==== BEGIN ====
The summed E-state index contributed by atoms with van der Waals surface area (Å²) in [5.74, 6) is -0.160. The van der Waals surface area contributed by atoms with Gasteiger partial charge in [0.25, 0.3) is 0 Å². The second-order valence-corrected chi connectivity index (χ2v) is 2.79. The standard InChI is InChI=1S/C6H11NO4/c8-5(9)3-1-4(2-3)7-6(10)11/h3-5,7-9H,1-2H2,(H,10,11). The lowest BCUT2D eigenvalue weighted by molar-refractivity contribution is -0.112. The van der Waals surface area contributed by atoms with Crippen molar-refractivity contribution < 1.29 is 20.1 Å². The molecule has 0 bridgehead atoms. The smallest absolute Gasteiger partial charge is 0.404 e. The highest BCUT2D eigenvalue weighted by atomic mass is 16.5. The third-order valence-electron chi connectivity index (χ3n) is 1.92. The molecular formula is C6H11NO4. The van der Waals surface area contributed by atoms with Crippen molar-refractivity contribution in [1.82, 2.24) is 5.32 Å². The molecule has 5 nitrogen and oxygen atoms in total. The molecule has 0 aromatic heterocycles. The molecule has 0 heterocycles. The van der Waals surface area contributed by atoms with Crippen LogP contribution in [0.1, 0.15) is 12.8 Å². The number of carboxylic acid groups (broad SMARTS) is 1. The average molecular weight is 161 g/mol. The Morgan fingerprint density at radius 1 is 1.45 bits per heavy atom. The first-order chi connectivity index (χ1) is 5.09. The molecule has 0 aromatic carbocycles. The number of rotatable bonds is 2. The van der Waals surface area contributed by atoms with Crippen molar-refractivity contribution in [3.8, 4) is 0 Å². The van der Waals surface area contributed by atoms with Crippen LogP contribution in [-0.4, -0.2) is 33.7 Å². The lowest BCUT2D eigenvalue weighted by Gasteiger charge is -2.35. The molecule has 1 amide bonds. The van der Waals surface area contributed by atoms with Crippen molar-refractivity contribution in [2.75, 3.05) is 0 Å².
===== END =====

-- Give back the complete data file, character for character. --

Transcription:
The summed E-state index contributed by atoms with van der Waals surface area (Å²) in [5.74, 6) is -0.160. The van der Waals surface area contributed by atoms with Gasteiger partial charge in [0.25, 0.3) is 0 Å². The second-order valence-corrected chi connectivity index (χ2v) is 2.79. The standard InChI is InChI=1S/C6H11NO4/c8-5(9)3-1-4(2-3)7-6(10)11/h3-5,7-9H,1-2H2,(H,10,11). The lowest BCUT2D eigenvalue weighted by molar-refractivity contribution is -0.112. The van der Waals surface area contributed by atoms with Crippen molar-refractivity contribution < 1.29 is 20.1 Å². The molecule has 0 bridgehead atoms. The smallest absolute Gasteiger partial charge is 0.404 e. The highest BCUT2D eigenvalue weighted by atomic mass is 16.5. The third-order valence-electron chi connectivity index (χ3n) is 1.92. The molecular formula is C6H11NO4. The van der Waals surface area contributed by atoms with Crippen molar-refractivity contribution in [1.82, 2.24) is 5.32 Å². The molecule has 5 nitrogen and oxygen atoms in total. The molecule has 0 aromatic heterocycles. The molecule has 0 heterocycles. The van der Waals surface area contributed by atoms with Crippen LogP contribution in [0.1, 0.15) is 12.8 Å². The number of carboxylic acid groups (broad SMARTS) is 1. The average molecular weight is 161 g/mol. The Morgan fingerprint density at radius 1 is 1.45 bits per heavy atom. The first-order chi connectivity index (χ1) is 5.09. The molecule has 0 aromatic carbocycles. The number of rotatable bonds is 2. The van der Waals surface area contributed by atoms with Crippen molar-refractivity contribution in [3.8, 4) is 0 Å². The van der Waals surface area contributed by atoms with Crippen LogP contribution in [-0.4, -0.2) is 33.7 Å². The lowest BCUT2D eigenvalue weighted by Gasteiger charge is -2.35. The molecule has 1 amide bonds. The van der Waals surface area contributed by atoms with Crippen molar-refractivity contribution in [2.75, 3.05) is 0 Å².